A person who desires to perpetuate his own testimony or that of another person regarding any matter that may be cognizable in any court of this state may file a verified petition in the circuit or chancery court in the county of the residence of any expected adverse party.  The petition shall be entitled in the name of the petitioner and shall show:  (1) that the petitioner expects to be a party to an action cognizable in a court of this state but is presently unable to bring it or cause it to be brought, (2) the subject matter of the expected action and his interest therein, (3) the facts which he desires to establish by the proposed testimony and his reasons for desiring to perpetuate it, (4) the names or a description of the persons he expects will be adverse parties and their addresses so far as known, and (5) the names and addresses of the persons to be examined and the substance of the testimony which he expects to elicit from each, and shall ask for an order authorizing the petitioner to take the depositions of the persons to be examined named in the petition, for the purpose of perpetuating their testimony.

The petitioner is required to serve notice on all interested parties of the court hearing. If the court is satisfied the perpetuation of testimony is necessary to prevent a failure or delay of the justice system, the court shall order that the deposition be taken specifying the subject matter of the examination and whether the deposition be upon oral examination or written questions. A deposition to perpetuate testimony may be used in any action involving the same subject matter in a Mississippi court in accordance with Mississippi Rule of Civil Procedure 32 proscribing use of depositions in court proceedings. It is very similar to Federal Rule of Civil Procedure 27.

10. Does your State have any legal considerations regarding how long a vehicle/tractor-trailer must be held prior to release?

There is a duty to preserve evidence where a party is aware of or reasonably anticipates potential litigation that would concern the evidence. Grand Casino Biloxi v. Hallmark, 823 So.2d 1185 (Miss. 2002).   Mississippi does not provide a specific time for holding a vehicle or tractor/trailer outside the general rules regarding preservation of evidence. Once notice and an opportunity is given to opposing parties to inspect and document the vehicles, an owner should hold the vehicle for a reasonable amount of time. If the owner has no reason to anticipate litigation and has not received a request to preserve/hold the vehicle, the owner should preserve all perishable data and photograph the vehicle extensively before releasing or placing the vehicle back in service.  It would be prudent to consult with counsel in this situation.  This evidence should be preserved in the event a claim is made.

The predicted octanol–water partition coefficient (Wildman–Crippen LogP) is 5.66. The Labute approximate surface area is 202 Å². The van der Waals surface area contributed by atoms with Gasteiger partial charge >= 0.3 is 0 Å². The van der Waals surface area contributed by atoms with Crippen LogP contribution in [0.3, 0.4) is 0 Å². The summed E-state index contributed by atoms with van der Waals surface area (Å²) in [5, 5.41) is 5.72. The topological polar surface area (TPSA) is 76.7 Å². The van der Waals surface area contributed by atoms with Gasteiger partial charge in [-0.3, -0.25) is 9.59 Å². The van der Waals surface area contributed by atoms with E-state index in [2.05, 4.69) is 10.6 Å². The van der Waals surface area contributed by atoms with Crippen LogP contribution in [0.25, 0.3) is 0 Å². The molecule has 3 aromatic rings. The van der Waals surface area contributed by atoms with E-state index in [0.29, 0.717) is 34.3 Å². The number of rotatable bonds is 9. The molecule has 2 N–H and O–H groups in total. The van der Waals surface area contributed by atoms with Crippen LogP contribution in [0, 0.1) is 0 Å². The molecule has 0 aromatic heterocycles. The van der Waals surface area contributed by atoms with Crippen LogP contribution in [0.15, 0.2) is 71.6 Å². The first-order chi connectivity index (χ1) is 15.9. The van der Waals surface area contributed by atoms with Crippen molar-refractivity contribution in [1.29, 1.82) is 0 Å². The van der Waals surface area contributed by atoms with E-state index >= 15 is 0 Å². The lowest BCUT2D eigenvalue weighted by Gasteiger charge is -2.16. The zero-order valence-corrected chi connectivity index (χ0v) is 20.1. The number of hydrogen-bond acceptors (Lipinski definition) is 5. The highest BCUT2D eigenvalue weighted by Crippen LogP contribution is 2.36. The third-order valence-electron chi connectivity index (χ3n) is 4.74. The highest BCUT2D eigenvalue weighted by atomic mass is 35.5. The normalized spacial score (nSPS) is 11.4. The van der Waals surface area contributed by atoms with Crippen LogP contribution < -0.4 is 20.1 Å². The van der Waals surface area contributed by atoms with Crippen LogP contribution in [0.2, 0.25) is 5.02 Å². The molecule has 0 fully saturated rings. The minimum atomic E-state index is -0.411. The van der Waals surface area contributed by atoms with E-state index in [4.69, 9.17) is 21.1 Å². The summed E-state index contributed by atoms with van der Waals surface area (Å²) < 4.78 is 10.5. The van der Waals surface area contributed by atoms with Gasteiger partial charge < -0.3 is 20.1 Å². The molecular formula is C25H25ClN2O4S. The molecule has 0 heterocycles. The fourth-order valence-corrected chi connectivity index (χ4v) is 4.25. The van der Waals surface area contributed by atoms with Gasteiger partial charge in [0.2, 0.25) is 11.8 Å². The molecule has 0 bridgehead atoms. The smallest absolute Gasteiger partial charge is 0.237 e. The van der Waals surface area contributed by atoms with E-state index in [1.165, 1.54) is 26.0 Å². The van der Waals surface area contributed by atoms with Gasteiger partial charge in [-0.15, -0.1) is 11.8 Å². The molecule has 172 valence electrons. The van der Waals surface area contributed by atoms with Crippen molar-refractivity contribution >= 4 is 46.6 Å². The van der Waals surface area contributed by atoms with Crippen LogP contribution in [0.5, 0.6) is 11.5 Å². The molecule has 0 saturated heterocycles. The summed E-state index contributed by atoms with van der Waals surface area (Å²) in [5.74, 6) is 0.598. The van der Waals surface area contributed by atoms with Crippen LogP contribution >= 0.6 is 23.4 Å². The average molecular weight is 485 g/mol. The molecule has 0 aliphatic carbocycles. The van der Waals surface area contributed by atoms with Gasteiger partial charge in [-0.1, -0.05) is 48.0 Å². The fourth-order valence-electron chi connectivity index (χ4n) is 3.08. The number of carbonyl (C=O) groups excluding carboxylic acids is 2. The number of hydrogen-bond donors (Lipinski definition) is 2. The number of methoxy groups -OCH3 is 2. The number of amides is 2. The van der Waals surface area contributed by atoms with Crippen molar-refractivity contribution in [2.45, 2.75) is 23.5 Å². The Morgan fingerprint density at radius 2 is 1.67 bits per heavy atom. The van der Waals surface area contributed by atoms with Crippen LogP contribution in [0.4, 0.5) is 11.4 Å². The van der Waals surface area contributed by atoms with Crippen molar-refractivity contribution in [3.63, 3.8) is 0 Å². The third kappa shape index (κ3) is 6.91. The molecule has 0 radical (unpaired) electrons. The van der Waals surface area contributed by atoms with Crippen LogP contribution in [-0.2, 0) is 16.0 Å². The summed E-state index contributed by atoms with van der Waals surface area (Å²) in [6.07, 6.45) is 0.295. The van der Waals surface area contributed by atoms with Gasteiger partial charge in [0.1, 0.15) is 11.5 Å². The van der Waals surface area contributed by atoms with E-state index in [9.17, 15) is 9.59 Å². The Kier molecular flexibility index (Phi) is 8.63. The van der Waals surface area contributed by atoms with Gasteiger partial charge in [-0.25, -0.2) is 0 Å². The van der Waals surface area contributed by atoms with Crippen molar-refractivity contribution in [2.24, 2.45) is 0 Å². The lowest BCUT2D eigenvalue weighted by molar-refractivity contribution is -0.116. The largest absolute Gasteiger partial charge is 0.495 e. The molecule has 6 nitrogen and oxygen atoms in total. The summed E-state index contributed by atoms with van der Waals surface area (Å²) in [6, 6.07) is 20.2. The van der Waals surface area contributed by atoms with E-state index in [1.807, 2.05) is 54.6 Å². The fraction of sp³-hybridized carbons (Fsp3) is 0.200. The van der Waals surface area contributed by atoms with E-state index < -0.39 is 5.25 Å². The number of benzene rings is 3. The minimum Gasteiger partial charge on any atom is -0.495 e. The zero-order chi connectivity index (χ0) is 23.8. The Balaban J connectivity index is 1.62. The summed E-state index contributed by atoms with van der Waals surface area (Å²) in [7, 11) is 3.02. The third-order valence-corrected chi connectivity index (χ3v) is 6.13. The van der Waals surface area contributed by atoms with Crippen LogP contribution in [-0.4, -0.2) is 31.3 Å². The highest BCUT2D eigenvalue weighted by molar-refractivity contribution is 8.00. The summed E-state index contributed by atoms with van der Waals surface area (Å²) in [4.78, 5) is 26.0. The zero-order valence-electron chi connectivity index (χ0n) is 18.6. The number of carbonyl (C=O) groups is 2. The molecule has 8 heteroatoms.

11. What is your state’s current standard to prove punitive or exemplary damages and is there any cap on same?

Punitive damages must be proven by clear and convincing evidence that the defendant against whom punitive damages are sought acted with actual malice, gross negligence which evidences a willful, wanton or reckless disregard for the safety of others, or committed actual fraud. Miss. Code. Ann.   11-1-65(1). Punitive damages are limited to 2% of a defendant’s net worth for a defendant with a net worth of $50,000,000. or less.  Percentages and amounts increase on a sliding scale as a defendant’s net worth exceeds $50,000,000.  Miss. Code Ann. ⸹ 11-1-65(3).

12. Has your state mandated Zoom trials? If so, what have the results been and have there been any appeals.

We are not aware of any Zoom trials being conducted in Mississippi. Courts are conducting Zoom hearings in some cases.

13. Has your state had any noteworthy verdicts premised on punitive damages? If so, what kind of evidence has been used to establish the need for punitive damages? Finally, are any such verdicts currently up on appeal?

There were no reported significant punitive damage verdicts in 2020.